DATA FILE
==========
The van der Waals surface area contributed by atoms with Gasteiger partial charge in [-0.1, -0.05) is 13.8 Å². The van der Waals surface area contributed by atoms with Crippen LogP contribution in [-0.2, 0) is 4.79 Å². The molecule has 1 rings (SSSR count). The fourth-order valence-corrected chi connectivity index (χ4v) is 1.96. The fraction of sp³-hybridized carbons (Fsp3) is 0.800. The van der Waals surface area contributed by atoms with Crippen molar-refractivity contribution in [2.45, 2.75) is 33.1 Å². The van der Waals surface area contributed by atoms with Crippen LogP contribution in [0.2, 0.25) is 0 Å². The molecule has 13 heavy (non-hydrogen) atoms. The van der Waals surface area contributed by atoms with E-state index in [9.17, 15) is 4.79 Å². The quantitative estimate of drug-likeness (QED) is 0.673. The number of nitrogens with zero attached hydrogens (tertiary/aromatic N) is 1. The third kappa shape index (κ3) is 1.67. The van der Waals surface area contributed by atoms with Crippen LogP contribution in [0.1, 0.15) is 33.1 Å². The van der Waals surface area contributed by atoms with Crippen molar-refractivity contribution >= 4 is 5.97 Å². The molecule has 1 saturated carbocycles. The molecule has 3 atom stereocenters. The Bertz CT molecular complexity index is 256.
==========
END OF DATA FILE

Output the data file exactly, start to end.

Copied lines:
The van der Waals surface area contributed by atoms with Gasteiger partial charge in [-0.1, -0.05) is 13.8 Å². The van der Waals surface area contributed by atoms with Crippen LogP contribution in [-0.2, 0) is 4.79 Å². The molecule has 1 rings (SSSR count). The fourth-order valence-corrected chi connectivity index (χ4v) is 1.96. The fraction of sp³-hybridized carbons (Fsp3) is 0.800. The van der Waals surface area contributed by atoms with Crippen molar-refractivity contribution in [2.45, 2.75) is 33.1 Å². The van der Waals surface area contributed by atoms with Crippen LogP contribution in [0.2, 0.25) is 0 Å². The molecule has 13 heavy (non-hydrogen) atoms. The van der Waals surface area contributed by atoms with E-state index in [9.17, 15) is 4.79 Å². The quantitative estimate of drug-likeness (QED) is 0.673. The number of nitrogens with zero attached hydrogens (tertiary/aromatic N) is 1. The third kappa shape index (κ3) is 1.67. The van der Waals surface area contributed by atoms with Crippen LogP contribution in [0.1, 0.15) is 33.1 Å². The van der Waals surface area contributed by atoms with Crippen molar-refractivity contribution >= 4 is 5.97 Å². The molecule has 1 saturated carbocycles. The molecule has 3 atom stereocenters. The Bertz CT molecular complexity index is 256.